Have you ever seen a child happy while they’re disciplined?


Scripture doesn’t say that God does things for our happiness.

Happiness and joy differ.

We’re supposed to be joyful in tribulation.

It’s hard to be happy when you’re being persecuted,  but consider this: joy is a fruit of the Holy Spirit and is divine power to be happy when circumstances are not happy.

But that’s not what the proponents of this idea are talking about.

They’re not talking about godly contentment and divinely given joy.

They believe that God wants to give you earthly possessions to make you happy with temporal things.

Scripture says we should be willing to give up all these temporal things for the eternal.

That’s what the parable of the pearl of great price was about: heaven was compared to a pearl that was so valuable that the man sold all of his possessions to obtain it.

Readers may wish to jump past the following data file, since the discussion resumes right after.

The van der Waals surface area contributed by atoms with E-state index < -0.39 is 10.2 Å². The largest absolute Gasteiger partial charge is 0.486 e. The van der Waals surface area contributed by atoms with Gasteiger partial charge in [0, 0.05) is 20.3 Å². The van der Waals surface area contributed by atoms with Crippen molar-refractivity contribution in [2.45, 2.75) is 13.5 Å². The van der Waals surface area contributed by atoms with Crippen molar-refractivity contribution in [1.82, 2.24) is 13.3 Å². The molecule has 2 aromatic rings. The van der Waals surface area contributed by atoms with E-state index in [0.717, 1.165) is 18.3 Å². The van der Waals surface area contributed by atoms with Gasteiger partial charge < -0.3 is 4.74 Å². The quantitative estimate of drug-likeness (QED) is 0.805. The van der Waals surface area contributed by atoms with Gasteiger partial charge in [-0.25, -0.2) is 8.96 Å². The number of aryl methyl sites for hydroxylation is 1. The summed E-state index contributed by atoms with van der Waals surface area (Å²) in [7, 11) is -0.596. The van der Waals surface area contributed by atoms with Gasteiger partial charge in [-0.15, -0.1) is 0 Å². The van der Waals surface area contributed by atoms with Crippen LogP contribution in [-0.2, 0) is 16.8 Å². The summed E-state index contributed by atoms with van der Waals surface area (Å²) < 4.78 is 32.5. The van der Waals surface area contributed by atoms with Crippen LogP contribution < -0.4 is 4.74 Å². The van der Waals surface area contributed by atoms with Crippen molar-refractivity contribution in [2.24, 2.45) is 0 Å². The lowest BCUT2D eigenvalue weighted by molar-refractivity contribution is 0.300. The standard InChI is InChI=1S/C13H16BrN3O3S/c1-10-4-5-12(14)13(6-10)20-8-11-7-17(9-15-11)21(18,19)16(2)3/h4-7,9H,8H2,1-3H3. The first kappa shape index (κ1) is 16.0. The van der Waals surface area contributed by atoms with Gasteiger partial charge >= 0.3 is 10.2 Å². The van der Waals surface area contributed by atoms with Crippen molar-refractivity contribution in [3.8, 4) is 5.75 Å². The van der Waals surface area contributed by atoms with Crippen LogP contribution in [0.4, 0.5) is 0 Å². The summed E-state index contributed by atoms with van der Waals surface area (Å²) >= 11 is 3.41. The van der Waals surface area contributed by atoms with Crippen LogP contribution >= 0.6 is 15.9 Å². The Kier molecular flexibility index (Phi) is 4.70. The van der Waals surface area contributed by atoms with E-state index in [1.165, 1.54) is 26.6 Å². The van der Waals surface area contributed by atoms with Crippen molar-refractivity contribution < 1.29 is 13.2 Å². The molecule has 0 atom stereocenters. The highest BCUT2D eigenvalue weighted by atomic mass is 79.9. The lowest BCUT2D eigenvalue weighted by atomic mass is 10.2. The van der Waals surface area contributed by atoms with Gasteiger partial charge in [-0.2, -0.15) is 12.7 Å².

If Christ is not worth denying all that and more, then maybe you don’t really know Him yet.

The last category that they believe God will give you is health.

This idea of prosperity gospel first came up as a result of my illness.

I didn’t even know that such a belief existed until I was accused of being in sin because I could not heal myself from my illness.

The accuser was a childhood friend,  someone who I had known since grade school.

I was shocked when she tried to use the story of Job as evidence that I was either in sin or not saved.

According to her,  Job was lying throughout the book when he declared his innocence.  She believed he was guilty of sin and that God gave him a new house and new family when he repented.